[Show abstract][Hide abstract] ABSTRACT: The effect of incubation temperature and media on insulin receptor has been investigated employing membranes (4,000 x g pellet; particulate receptor) and solubilized material (solubilized receptor) from normal human placenta. Particulate receptor concentration (Ro) and affinity (Ke) were seen to be affected by buffer employed in binding experiments, both at 24 degrees C as well as at 4 degrees C; solubilized receptor affinity, on the other hand, is affected by buffer at 24 degrees C but not at 4 degrees C and receptor concentration does not vary at either temperature. Solubilization induced an increase in receptor affinity or in receptor concentration depending upon the buffer used in binding experiments. Insulin binding increases at the lowest incubation temperature; this phenomenon is due entirely to the greater receptor affinity on both particulate and solubilized receptor. From these data it appears that buffers induce variations in binding properties of the human placenta insulin receptor, thus, at ths present state of our knowledge, no definite conclusions can be drawn on the effect of procedures, such as solubilization, on human placenta insulin receptor affinity and/or concentration.
[Show abstract][Hide abstract] ABSTRACT: The study was carried out to investigate whether insulin bound to antibody is able to bind the insulin receptor of target tissues. Three specific rabbit anti-insulin sera as well as sera from eight diabetic patients with insulin antibodies were incubated, free of insulin, with labelled insulin for 48 h at 4 degrees C; following incubation labelled insulin was employed in binding experiments on monocytes, erythrocytes and placenta membranes. Using rabbit sera, receptor binding was absent when insulin was totally combined with antibody, and appeared in increasing amounts as the percentage of free insulin increased to reach a maximum when no insulin was combined with antibody. The same experiment using sera from diabetic patients showed a close negative relationship (r = 0.95) between the amount of insulin bound to the antibody and the amount bound to receptors. The influence of the insulin-antibody complex on the insulin receptor interaction was evaluated by exposing the insulin-antibody complex to the receptor in pH, temperature and competition-inhibition curve experiments. The complex had no effect on receptor affinity or on the pH and temperature relationship influence with insulin-receptor interaction. The findings suggest that insulin resistance in the presence of insulin antibodies is due only to an alteration occurring before the interaction of insulin with its receptor, and demonstrate that the insulin-antibody complex does not influence the insulin receptor interaction.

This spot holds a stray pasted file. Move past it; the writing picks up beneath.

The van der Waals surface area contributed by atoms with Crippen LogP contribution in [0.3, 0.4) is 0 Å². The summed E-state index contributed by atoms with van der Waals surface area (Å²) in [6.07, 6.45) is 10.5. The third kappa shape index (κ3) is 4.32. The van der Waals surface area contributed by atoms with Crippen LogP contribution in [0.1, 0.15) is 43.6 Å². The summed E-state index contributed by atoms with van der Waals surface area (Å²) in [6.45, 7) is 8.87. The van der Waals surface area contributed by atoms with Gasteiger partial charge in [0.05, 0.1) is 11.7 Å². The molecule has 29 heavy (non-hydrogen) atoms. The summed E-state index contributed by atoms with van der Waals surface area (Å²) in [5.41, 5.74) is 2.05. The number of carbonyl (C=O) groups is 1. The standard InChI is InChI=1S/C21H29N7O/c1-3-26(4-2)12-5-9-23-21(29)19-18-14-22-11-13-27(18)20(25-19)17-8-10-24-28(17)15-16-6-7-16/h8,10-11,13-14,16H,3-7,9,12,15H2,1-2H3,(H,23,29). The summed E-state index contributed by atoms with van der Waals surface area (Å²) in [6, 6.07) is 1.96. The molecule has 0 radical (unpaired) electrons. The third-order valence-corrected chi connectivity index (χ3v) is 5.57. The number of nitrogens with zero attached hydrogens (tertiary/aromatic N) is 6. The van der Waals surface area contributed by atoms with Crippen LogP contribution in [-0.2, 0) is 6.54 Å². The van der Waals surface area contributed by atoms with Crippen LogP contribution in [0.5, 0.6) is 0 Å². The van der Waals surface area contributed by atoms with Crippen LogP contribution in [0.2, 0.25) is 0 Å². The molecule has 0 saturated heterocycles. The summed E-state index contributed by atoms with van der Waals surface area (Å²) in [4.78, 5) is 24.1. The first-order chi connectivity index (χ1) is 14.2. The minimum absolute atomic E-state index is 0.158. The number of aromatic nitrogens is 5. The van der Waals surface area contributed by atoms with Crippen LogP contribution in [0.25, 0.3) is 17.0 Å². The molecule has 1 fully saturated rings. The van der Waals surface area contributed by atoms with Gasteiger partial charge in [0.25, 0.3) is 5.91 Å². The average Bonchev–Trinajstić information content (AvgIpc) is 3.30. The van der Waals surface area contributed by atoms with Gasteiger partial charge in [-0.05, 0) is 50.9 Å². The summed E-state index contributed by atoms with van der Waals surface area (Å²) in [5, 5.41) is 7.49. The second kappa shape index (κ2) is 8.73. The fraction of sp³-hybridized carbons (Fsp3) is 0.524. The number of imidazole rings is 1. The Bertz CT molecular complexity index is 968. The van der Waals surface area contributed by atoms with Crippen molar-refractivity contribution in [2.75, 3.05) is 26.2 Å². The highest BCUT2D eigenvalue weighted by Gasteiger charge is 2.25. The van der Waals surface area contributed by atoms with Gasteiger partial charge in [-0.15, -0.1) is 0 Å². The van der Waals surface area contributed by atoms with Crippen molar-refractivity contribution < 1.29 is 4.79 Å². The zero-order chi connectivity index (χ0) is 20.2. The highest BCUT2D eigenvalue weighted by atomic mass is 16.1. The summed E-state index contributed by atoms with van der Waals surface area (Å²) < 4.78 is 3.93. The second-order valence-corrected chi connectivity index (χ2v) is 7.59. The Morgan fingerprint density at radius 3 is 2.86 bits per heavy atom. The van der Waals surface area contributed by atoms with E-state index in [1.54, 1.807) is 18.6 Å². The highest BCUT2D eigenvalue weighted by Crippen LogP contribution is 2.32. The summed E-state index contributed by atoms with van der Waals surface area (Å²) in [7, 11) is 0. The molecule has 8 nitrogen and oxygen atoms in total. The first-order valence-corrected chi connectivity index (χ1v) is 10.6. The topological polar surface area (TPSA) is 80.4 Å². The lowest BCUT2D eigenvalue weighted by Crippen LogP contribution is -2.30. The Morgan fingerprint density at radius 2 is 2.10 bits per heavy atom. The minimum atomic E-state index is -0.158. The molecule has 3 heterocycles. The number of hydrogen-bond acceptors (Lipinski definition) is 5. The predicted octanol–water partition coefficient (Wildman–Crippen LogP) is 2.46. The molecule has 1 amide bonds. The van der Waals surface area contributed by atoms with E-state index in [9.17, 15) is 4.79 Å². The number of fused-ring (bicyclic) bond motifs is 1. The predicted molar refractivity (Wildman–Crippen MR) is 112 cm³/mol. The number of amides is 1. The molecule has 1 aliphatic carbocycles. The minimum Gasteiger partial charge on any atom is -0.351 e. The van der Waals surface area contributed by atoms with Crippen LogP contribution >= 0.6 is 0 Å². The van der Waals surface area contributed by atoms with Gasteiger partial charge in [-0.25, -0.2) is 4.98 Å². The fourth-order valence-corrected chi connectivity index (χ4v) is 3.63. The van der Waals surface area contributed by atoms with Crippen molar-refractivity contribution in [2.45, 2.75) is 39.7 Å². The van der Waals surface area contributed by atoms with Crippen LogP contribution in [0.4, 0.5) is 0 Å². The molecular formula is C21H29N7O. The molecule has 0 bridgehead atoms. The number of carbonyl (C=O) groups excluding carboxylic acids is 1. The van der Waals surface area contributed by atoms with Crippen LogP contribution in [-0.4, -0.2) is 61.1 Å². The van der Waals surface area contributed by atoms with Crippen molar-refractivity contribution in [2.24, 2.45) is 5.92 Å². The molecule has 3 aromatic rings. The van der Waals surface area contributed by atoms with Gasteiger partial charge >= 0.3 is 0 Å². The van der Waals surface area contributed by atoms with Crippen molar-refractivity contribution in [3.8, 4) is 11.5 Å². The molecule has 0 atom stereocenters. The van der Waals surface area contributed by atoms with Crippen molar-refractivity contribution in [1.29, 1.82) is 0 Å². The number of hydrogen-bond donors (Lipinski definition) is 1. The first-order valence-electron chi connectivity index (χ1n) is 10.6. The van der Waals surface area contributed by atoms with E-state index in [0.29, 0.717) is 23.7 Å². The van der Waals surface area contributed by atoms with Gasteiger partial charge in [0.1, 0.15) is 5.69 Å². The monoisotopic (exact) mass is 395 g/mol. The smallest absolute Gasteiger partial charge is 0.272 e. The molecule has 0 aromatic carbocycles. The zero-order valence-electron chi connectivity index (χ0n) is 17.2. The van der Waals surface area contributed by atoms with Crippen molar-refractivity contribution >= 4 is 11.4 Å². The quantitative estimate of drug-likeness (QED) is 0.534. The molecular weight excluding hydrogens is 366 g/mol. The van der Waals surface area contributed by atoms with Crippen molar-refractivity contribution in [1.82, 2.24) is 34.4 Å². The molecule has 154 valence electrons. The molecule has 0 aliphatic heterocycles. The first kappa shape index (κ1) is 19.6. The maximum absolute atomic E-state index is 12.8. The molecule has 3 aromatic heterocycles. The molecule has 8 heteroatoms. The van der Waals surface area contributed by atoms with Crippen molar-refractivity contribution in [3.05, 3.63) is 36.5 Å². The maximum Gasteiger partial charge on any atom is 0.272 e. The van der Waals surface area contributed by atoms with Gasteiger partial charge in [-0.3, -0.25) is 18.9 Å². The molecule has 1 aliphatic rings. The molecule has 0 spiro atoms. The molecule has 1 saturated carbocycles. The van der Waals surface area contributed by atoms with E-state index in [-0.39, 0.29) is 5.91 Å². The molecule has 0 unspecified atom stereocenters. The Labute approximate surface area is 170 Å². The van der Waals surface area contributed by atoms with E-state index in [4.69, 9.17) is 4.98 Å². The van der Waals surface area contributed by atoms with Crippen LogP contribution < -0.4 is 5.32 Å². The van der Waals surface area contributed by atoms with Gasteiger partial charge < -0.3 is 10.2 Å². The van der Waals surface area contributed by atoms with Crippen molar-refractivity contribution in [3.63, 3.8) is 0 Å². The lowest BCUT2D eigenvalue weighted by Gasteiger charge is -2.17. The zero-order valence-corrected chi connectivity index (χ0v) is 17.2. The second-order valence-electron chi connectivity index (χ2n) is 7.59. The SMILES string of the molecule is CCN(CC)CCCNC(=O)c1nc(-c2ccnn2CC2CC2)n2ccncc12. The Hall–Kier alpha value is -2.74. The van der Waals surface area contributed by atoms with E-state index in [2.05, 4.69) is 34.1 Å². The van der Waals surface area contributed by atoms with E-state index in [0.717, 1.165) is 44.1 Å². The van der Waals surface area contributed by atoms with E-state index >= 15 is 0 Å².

[Show abstract][Hide abstract] ABSTRACT: Insulin binding to circulating monocytes was studied in ten male volunteers before and 1, 2, and 5 hours after the oral intake of 100 g of glucose. Results indicate an increase in the specific cell binding fraction with a change in receptor affinity 5 hours after glucose. Since the same changes appear 3 hours after food intake they are probably not directly induced by insulinemia.
No preview · Article · Jan 1980 · Journal of endocrinological investigation